Why Wall Street Matters

Why Wall Street Matters

Book - 2017
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"Anti-bank sentiment has reached a boiling point in America. What started with Occupy Wall Street and Bill Maher satirically calling for the death of Wall Street bankers has culminated with Bernie Sanders pushing the dissolution of the big banks into the official 2016 Democratic platform. But in Cohan's estimation, that sentiment is not only woefully ill-informed, but dangerously naive. Starting with what Wall Street literally is and what it actually does, Cohan swiftly debunks all of the misinformed arguments against it while acknowledging the problems that fuel those feelings. We can be mad at the greed and excess, but at the end of the day, Wall Street is the capital in capitalism, and when its working right, is the invisible engine that powers the ideas we have and the lives we love"--
Publisher: New York : Random House, 2017
ISBN: 9780399590696
0399590692
Branch Call Number: Business & Career 332.642 Coh

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cello9flute
Mar 20, 2017

I highly recommend this book as an introduction to what the 2008 financial crisis was all about, and, as the title states "why Wall Street matters." It is aimed at the general reader who does not have a background in finance. The author explains something often ignored in political rhetoric about Wall Street: it plays a vital role in providing capital to America's businesses and industries, and to individuals. ( by facilitating mortgages, auto loans and credit cards). He feels it needs to be reformed, but not in the way envisioned by Dodd Frank, the Volker Rule, and Elizabeth Warren. Those reforms have greatly increased the time and money banks and Wall Street firms have to spend on compliance and have made them reluctant or unable to offer credit to business. Hence the slow growth that has plagued the economy for the past 7 years. Get rid of these regulations and change the compensation practices on the Street so that the personal finances of significant members of the a given institution. will be at risk if they engage in risky business practices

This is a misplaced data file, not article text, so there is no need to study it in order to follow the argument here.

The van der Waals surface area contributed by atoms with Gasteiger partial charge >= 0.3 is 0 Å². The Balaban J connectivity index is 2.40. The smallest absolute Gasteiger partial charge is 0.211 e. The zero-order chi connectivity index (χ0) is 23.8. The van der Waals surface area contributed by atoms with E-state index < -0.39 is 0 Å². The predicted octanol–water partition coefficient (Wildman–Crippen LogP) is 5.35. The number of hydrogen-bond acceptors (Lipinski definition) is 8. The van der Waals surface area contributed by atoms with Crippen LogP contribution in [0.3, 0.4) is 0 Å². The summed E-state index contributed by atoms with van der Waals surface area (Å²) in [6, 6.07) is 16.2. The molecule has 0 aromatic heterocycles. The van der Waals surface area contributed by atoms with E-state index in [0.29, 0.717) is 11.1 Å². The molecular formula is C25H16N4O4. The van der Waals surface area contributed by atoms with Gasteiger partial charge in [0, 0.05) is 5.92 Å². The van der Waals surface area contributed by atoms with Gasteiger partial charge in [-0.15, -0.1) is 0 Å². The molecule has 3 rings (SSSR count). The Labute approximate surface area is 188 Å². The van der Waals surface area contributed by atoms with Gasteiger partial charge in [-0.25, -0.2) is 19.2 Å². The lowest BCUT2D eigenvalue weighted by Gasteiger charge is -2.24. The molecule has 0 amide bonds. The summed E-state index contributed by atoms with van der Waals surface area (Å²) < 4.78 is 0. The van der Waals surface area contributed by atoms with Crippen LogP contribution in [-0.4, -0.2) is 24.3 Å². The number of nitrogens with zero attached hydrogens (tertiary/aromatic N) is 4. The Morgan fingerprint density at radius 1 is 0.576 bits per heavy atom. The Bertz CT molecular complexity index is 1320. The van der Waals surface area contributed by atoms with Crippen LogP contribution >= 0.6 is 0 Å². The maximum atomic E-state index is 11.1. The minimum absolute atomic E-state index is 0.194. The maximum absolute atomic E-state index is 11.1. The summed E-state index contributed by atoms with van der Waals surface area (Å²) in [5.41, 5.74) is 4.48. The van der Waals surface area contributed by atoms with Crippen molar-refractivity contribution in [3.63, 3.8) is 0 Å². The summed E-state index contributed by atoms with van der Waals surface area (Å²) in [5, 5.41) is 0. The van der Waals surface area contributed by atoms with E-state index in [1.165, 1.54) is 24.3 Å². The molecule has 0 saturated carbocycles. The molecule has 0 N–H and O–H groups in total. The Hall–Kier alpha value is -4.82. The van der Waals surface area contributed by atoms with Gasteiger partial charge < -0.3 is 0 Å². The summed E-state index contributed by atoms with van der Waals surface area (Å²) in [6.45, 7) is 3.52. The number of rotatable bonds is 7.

s
StarGladiator
Mar 09, 2017

Before reading this book please, please, please first read David Dayen's masterful book, Chain of Title, and then read The Case For the Corporate Death Penalty, by Mary Kreiner Ramirez [and should you really wish to be thorough, Web of Debt by Ellen Brown, The Rich and the Super-Rich by Ferdinand Lundberg and Treasure Islands by Nicholas Shaxson]. The author does mention Venrock Associates, with mentioning that was the Rockefeller family [which made some original nifty investments in Intel, Apple, Microsoft and a few others - - how much did Forbes claim they were worth???? Never believe a magazine founded by the descendant of a major drug dealer!]

s
skepticalcitizen
Mar 03, 2017

Easily read book by a former senior investment banker with a major theme of why Wall Street is so important to the US economy. The author is clearly pro-Wall Street, and strongly against Glass-Steagall, Dodd-Frank, the Volcker Rule, and Senator Elizabeth Warren. I must appreciate his well-summarized viewpoints, although generally disagree with him.

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